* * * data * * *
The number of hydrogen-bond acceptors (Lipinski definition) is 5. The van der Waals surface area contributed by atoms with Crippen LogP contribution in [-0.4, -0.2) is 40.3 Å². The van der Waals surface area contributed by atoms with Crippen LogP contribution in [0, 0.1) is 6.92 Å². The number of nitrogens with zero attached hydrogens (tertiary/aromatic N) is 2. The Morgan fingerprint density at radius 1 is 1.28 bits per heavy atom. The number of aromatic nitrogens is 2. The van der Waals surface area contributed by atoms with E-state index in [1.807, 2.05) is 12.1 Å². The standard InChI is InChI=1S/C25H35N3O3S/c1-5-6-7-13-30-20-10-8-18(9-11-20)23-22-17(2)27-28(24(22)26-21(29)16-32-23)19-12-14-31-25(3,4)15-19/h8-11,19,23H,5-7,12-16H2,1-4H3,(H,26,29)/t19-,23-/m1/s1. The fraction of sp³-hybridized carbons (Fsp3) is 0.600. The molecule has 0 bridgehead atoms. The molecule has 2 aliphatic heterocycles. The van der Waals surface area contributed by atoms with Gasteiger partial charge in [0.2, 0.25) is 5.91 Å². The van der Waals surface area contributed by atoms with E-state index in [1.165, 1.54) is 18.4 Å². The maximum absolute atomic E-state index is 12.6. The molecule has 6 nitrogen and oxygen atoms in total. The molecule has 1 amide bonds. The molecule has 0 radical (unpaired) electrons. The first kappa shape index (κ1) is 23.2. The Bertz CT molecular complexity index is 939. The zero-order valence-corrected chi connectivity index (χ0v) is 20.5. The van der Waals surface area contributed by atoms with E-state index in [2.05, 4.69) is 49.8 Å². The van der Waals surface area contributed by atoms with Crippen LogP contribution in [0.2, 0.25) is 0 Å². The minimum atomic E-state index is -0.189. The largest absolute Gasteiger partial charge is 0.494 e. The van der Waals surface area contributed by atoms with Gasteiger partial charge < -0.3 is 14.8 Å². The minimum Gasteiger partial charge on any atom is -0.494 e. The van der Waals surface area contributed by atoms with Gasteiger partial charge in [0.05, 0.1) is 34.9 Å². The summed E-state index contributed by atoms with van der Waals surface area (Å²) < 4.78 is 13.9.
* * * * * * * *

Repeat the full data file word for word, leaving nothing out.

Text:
The number of hydrogen-bond acceptors (Lipinski definition) is 5. The van der Waals surface area contributed by atoms with Crippen LogP contribution in [-0.4, -0.2) is 40.3 Å². The van der Waals surface area contributed by atoms with Crippen LogP contribution in [0, 0.1) is 6.92 Å². The number of nitrogens with zero attached hydrogens (tertiary/aromatic N) is 2. The Morgan fingerprint density at radius 1 is 1.28 bits per heavy atom. The number of aromatic nitrogens is 2. The van der Waals surface area contributed by atoms with E-state index in [1.807, 2.05) is 12.1 Å². The standard InChI is InChI=1S/C25H35N3O3S/c1-5-6-7-13-30-20-10-8-18(9-11-20)23-22-17(2)27-28(24(22)26-21(29)16-32-23)19-12-14-31-25(3,4)15-19/h8-11,19,23H,5-7,12-16H2,1-4H3,(H,26,29)/t19-,23-/m1/s1. The fraction of sp³-hybridized carbons (Fsp3) is 0.600. The molecule has 0 bridgehead atoms. The molecule has 2 aliphatic heterocycles. The van der Waals surface area contributed by atoms with Gasteiger partial charge in [0.2, 0.25) is 5.91 Å². The van der Waals surface area contributed by atoms with E-state index in [1.165, 1.54) is 18.4 Å². The maximum absolute atomic E-state index is 12.6. The molecule has 6 nitrogen and oxygen atoms in total. The molecule has 1 amide bonds. The molecule has 0 radical (unpaired) electrons. The first kappa shape index (κ1) is 23.2. The Bertz CT molecular complexity index is 939. The zero-order valence-corrected chi connectivity index (χ0v) is 20.5. The van der Waals surface area contributed by atoms with E-state index in [2.05, 4.69) is 49.8 Å². The van der Waals surface area contributed by atoms with Crippen LogP contribution in [0.2, 0.25) is 0 Å². The minimum atomic E-state index is -0.189. The largest absolute Gasteiger partial charge is 0.494 e. The van der Waals surface area contributed by atoms with Gasteiger partial charge < -0.3 is 14.8 Å². The minimum Gasteiger partial charge on any atom is -0.494 e. The van der Waals surface area contributed by atoms with Gasteiger partial charge in [0.05, 0.1) is 34.9 Å². The summed E-state index contributed by atoms with van der Waals surface area (Å²) < 4.78 is 13.9.